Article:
Filing 17

ORDER denying 13 Motion for Summary Judgment; granting 15 Motion for Summary Judgment. Signed by Judge Donetta W. Ambrose on 7/16/21. (cha)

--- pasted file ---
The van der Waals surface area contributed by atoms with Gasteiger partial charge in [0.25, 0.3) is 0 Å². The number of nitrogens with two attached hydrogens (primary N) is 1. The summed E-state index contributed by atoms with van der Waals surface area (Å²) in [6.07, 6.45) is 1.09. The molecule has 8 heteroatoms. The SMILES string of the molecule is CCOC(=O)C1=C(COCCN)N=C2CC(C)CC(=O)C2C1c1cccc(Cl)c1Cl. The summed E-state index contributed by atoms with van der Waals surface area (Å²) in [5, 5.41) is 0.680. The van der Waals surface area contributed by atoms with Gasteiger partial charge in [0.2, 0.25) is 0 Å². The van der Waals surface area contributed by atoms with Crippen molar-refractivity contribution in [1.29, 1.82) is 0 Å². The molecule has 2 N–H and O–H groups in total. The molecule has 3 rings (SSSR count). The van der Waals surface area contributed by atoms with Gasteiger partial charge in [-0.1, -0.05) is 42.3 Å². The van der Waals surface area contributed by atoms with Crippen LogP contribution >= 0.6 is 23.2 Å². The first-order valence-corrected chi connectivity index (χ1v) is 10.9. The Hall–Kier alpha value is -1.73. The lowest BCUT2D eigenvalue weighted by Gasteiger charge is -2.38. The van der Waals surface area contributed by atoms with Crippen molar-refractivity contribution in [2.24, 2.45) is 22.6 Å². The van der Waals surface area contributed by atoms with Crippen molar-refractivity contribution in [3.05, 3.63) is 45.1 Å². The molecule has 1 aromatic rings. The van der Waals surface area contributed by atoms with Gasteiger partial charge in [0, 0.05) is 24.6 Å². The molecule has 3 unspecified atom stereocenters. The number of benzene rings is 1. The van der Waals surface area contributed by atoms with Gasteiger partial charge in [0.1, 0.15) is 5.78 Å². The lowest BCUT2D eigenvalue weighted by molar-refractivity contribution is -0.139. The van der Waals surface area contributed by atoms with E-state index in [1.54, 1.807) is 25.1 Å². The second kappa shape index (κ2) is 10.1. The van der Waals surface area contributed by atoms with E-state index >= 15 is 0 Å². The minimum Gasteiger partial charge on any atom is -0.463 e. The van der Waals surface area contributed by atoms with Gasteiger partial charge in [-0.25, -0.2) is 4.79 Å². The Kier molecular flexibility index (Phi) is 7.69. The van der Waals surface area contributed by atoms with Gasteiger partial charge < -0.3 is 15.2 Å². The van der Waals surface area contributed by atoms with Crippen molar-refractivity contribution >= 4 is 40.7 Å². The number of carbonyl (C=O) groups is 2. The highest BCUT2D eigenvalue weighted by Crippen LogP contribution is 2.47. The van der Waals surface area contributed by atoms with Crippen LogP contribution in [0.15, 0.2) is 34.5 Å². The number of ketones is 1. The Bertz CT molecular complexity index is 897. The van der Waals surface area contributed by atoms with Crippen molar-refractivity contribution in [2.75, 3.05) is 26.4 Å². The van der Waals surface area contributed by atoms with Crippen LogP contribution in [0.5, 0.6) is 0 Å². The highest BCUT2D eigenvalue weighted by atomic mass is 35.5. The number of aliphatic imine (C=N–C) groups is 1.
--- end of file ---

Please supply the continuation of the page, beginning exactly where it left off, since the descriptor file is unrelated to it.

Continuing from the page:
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IN THE UNITED STATES DISTRICT COURT FOR THE WESTERN DISTRICT OF PENNSYLVANIA AMY SUE LEONARD ) ) ) ) ) ) ) ) ) Plaintiff, -vsKilolo Kijakazi,1 Commissioner of Social Security Civil Action 20-849 AMBROSE, Senior District Judge. OPINION AND ORDER Synopsis Plaintiff Amy Sue Leonard (“Leonard”) brought this action for review of the final decision of the Commissioner of Social Security denying her claim for social security benefits. Leonard contends that she became disabled on October 26, 2016. (R. 16). She was represented by counsel at a hearing before an Administrative Law Judge (“ALJ”) in April 2019. (R. 33-64). During the hearing both Leonard and a vocational expert (“VE”) testified. Ultimately, the ALJ denied benefits. Leonard subsequently filed a Request for Review with the Appeals Council. The Appeals Council denied the request and Leonard then filed this appeal. The parties have filed Cross-Motions for Summary Judgment. See ECF Docket Nos. 13 and 15. Opinion 1. Standard of Review 1 Kilolo Kijakazi became Acting Commissioner of Social Security on July 9, 2021, replacing Andrew Saul. 1 Judicial review of the Commissioner’s final decisions on disability claims is provided by statute. 42 U.S.C. §§ 405(g) and 1383(c)(3)(7). Section 405(g) permits a district court to review the transcripts and records on which a determination of the Commissioner is based, and the court will review the record as a whole. See 5 U.S.C. § 706. When reviewing a decision, the district court’s role is limited to determining whether the record contains substantial evidence to support an ALJ’s findings of fact. Burns v. Barnhart, 312 F.3d 113, 118 (3d Cir. 2002). Substantial evidence has been defined as “more than a mere scintilla. It means such relevant evidence as a reasonable mind might accept as adequate.” Ventura v. Shalala, 55 F.3d 900, 901 (3d Cir. 1995), quoting Richardson v. Perales, 402 U.S. 389, 401 (1971). Determining whether substantial evidence exists is “not merely a quantitative exercise.” Gilliland v. Heckler, 786 F.2d 178, 183 (3d Cir. 1986) (citing Kent v. Schweiker, 710 F.2d 110, 114 (3d Cir. 1983)). “A single piece of evidence will not satisfy the substantiality test if the secretary ignores, or fails to resolve, a conflict created by countervailing evidence. Nor is evidence substantial if it is overwhelmed by other evidence – particularly certain types of evidence (e.g., that offered by treating physicians).” Id. The Commissioner’s findings of fact, if supported by substantial evidence, are conclusive. 42 U.S.C. §405(g); Dobrowolsky v. Califano, 606 F.2d 403, 406 (3d Cir. 1979); Richardson, 402 U.S. at 390, 91 S. Ct. 1420. A district court cannot conduct a de novo review of the Commissioner’s decision, or re-weigh the evidence; the court can only judge the propriety of the decision with reference to the grounds invoked by the Commissioner when the decision was rendered. Palmer v. Apfel, 995 F.Supp. 549, 552 (E.D. Pa. 1998); S.E.C. v. Chenery Corp., 332 U.S. 194, 196-7, 67 S.Ct. 1575, 91 L.Ed. 1995 (1947). Otherwise stated, “I 2 may not weigh the evidence or substitute my own conclusion for that of the ALJ. I must defer to the ALJ’s evaluation of evidence, assessment of the credibility of witnesses, and reconciliation of conflicting expert opinions. If the ALJ’s findings of fact are supported by substantial evidence, I am bound by those findings, even if I would have decided the factual inquiry differently.” Brunson v. Astrue, 2011 WL 2036692, 2011 U.S. Dist. LEXIS 55457 (E.D. Pa. Apr. 14, 2011) (citations omitted). 2. The ALJ’s Decision At step one, the ALJ determined that Leonard had not engaged in substantial gainful activity since the alleged onset date other than in the second quarter of 2017. (R. 19). At step two, the ALJ found that Leonard suffered from the following severe impairments: migraine headaches / hemiplegic, cervical dystonia, generalized anxiety disorder (“GAD”), depressive disorder, schizoaffective disorder – depressive type, adjustment disorder, posttraumatic stress disorder (“PTSD”). (R. 19). Turning to the third step, the ALJ concluded that those impairments, considered singly or in combination, did not meet or medically equal the severity of a listed impairment. (R. 1921). The ALJ then found that Leonard had the residual functional capacity (“RFC”) to perform medium work with certain restrictions. (R. 21-25). At the fourth step the ALJ concluded that Leonard was unable to perform any of her past relevant work. (R. 2526). Ultimately, at the fifth step of the analysis, the ALJ determined that Leonard was capable of performing work in jobs existing in significant numbers in the national economy. (R. 26-27). Consequently, the ALJ denied benefits. 3. Discussion (A) Medical Opinion Evidence 3 Leonard takes issue with the ALJ’s consideration of the findings tendered by her treating physician, Dr. Brinkley. She contends, for instance, that Dr. Brinkley’s opinion should have been accorded greater weight because he was a treating source. Leonard’s argument is misplaced. She relies upon cases citing to regulations that no longer govern. For claims filed on or after March 27, 2017, such as Leonard’s, regulations governing the types of opinions considered and the approach to evaluation of opinions by ALJs were amended and the treating physician rule was eliminated. 20 C.F.R. §§404.1520c; 416.920c. Under the new broadened regulations, an ALJ “will not defer or give any specific evidentiary weight, including controlling weight, to any medical opinion(s) or prior administrative medical findings(s), including those from [a] medical source.” Id. at §§404.1520c(a); 416.920c(a). For such claims, an ALJ now is required to articulate how persuasive he/she finds the medical opinions and prior administrative findings. Id. at §§404.1520c(b); 416.920c(b). In so doing, the ALJ shall consider the following factors: (1) supportability; (2) consistency; (3) relationship with the claimant; (4) specialization; and (5) other factors such as familiarity with other evidence in the claim or an understanding of disability policies and evidentiary requirements, as well as whether new evidence received after the opinion makes the opinion more or less persuasive. Id. at §§404.1520c(c); 416.920c(c). “The most important factors” are supportability2 and consistency.3 Id. at §§404.1520c(a); 416.920c(a). Therefore, the With regard to supportability, the regulations provides: “[t]he more relevant the objective medical evidence and supporting explanations presented by a medical source are to support her or her medical opinion(s) or prior administrative medical finding(s), the more persuasive the medical opinions or prior administrative medical finding(s) will be.” Id. at §§404.1520c(c)(1); 416.920c(c)(1). 3 With regard to consistency, the regulations provide: “The more consistent a medical opinion(s) or prior administrative medical finding(s) is with the evidence from other medical sources and nonmedical sources in the claim, the more persuasive the medical opinion(s) or prior administrative medical finding(s) will be.” Id. at §§404.1520c(c)(2); 416.920c(c)(2). 2 4 ALJ must explain how he/she considered the supportability and consistency of an opinion but the ALJ is not required to discuss or explain how he/she considered the other factors. Id. at §§404.1520c(b)(2); 416.920c(b)(2). When opinions are equally supported and consistent with the record on the same issue but not exactly the same, however, the ALJ must explain how he/she considered the other factors. Id. at §§404.1520c(b)(3); 416.920c(b)(3). Additionally, when a medical source provides multiple opinions, an ALJ is not required to articulate how he/she considered each opinion but may consider it in one single analysis using the factors above. Id. at §§404.1520c(b)(1); 416.920c(b)(1). Moreover, an ALJ is not required to articulate how he/she considered evidence from nonmedical sources. Id. at §§404.1520c(d); 416.920c(d). Simply stated, Leonard has not articulated how the ALJ failed to satisfy these new standards. After careful review, I find that the ALJ appropriately assessed the medical opinions in general, and Dr. Brinkley’s medical opinion in particular, in light of these standards. Specifically, the ALJ explained that Dr. Brinkley’s opinion was inconsistent with his own treatment notes which indicated that Leonard was doing better on Risperdal and that her orientation and memory were intact. (R. 24).4 The ALJ also noted that Dr. Brinkley’s opinion was inconsistent with Dr. Schwartz’s opinion and that Dr. Brinkley lacked “program knowledge.” (R. 24). I also reject Leonard’s suggestion that, having recognized schizoaffective disorder as a “severe impairment” at the second step of the analysis based upon Dr. Brinkley’s opinion, the ALJ erred in discounting this It should be noted that Dr. Brinkley remarked that Leonard was using Klonopin “excessively” and in contravention of the prescriptions. (R. 606). Dr. Brinkley advised Leonard that such overuse “may be increasing her anxiety….” (R. 606). 4 5 opinion at later stages of the analysis. The evaluation at the second step of the analysis is a “de minimus screening device to dispose of groundless claims.” McCrea v. Comm’r. of Soc. Sec., 370 F.3d 357, 360 (3d Cir. 2004). Moreover, contrary to Leonard’s assertions, the ALJ did consider the fact that Dr. Schwartz had a limited record available for review. (R. 25). The ALJ also noted that Dr. Schwartz’s opinion5 was consistent with both the record and with the opinion proffered by Dr. Singh. (R. 25). In short, I find that the ALJ complied with the new regulations regarding the evaluation of medical opinion evidence and that his conclusions are supported by substantial evidence of record. Further, to the extent that Leonard’s challenges to the ALJ’s findings regarding her residual functional capacity were founded upon the alleged errors regarding the assessment of these medical opinions, those challenges lack merit. (B) Subjective Complaints of Pain Leonard also faults the ALJ for failing to give appropriate weight to her complaints of pain. An ALJ must follow a two-step process when assessing pain: first, he must determine whether there is a medical impairment that could reasonably be expected to produce the claimant’s pain or other symptoms; and, second, he must evaluate the intensity, persistence, and limiting effects of the claimant’s symptoms to determine the extent to which they limit the claimant’s functioning. Pain alone does not establish disability. 20 C.F.R. §§ 404.1529(a), 416.929(a). Allegations of pain must be consistent with objective medical evidence and the ALJ must explain the reasons for rejecting non-medical testimony. Burnett v. Comm’r. of Soc. Sec., 220 F.3d 112, 121 Leonard took issue with the ALJ’s failure to include Dr. Schwartz’s restrictions regarding “marked limitations” in dealing with the public when formulating hypotheticals posed to the vocational expert. Even assuming, for the sake of argument only, that the ALJ erred in this regard, such error was harmless given that the vocational expert identified two jobs that did not require contact with the public. (R. 55). 5 6 (3d Cir. 2000). In evaluating a claimant’s statements regarding pain, the ALJ will consider evidence from treating, examining, and consulting physicians; observations from agency employees; and other factors such as the claimant’s daily activities; descriptions of the pain; precipitating and aggravating factors; type, dosage, effectiveness, and side effects of medications; treatment other than medication; and other measures used to relieve the pain. 20 C.F.R. §§ 404.1529, 416.929. I must defer to the ALJ’s determinations unless they are not supported by substantial evidence. Smith v. Califano, 637 F.2d 968, 972 (3d Cir. 1981); Baerga v. Richardson, 500 F.2d 309, 312 (3d Cir. 1974), cert. denied, 420 U.S. 031, 95 S.Ct. 1133 (1975). Here, the ALJ specifically stated that he considered “all symptoms and the extent to which these symptoms can reasonably be accepted as consistent with the objective medical evidence and other evidence, based on the requirements of 20 CFR 404.1529 and SSR 16-3p.” (R. 21) Moreover, the ALJ followed the proper method in assessing Leonard’s symptoms and pain. That is, he first determined whether there was an underlying medically determinable physical or mental impairment that could reasonably be expected to produce Leonard’s pain or other symptoms, then the ALJ evaluated the intensity, persistence and limiting effects of those symptoms. (R. 21-25) The ALJ comprehensively detailed Leonard’s medical history. He properly compared the medical evidence and other evidence of record, including activities of daily living, the intensity of pain, factors that precipitate and aggravate the symptoms, the effectiveness of medication, and treatment other than medication, and found them not to be entirely consistent.6 He referenced her limited and conservative treatment with medication for 6 Leonard alleges that the ALJ ignored the reported side effects of her medicine. But Leonard herself denied any such side effects in function reports, other than “sleepiness” in reference to temazepam – 7 her migraine headaches / hemiplegic and cervical dystonia. (R. 23) He detailed Leonard’s outpatient therapy with medication and generally normal mental status examinations with respect to her GAD, depressive disorder, schizoaffective disorder – depressive type, adjustment disorder and PTSD. (R. 23) There can be no suggestion that he ignored or discounted Leonard’s complaints of pain. In short, I find that the ALJ’s findings are supported by substantial evidence of record. In short, I find that the ALJ’s findings regarding the assessment of medical opinions, Leonard’s subjective complaints of pain, and the formulation of the RFC are supported by substantial evidence of record. Consequently, there is no basis for remand. which is taken for insomnia. (R. 334, 336). Significantly, she does not report any side effects with respect to the medications Dr. Brinkley prescribed her. 8 IN THE UNITED STATES DISTRICT COURT FOR THE WESTERN DISTRICT OF PENNSYLVANIA AMY SUE LEONARD Plaintiff, -vsKILO KIJAKAZI, Commissioner of Social Security, Defendant. ) ) ) ) ) ) ) ) Civil Action No. 20-849 AMBROSE, Senior District Judge. ORDER OF COURT Therefore, this 16th day of July, 2021, it is hereby ORDERED that the Motion for Summary Judgment (Docket No. 13) is DENIED and the Motion for Summary Judgment (Docket No. 15) is GRANTED. The Clerk of Courts shall mark this case “Closed” forthwith. BY THE COURT: ____________________________ Donetta W. Ambrose United States Senior District Judge 9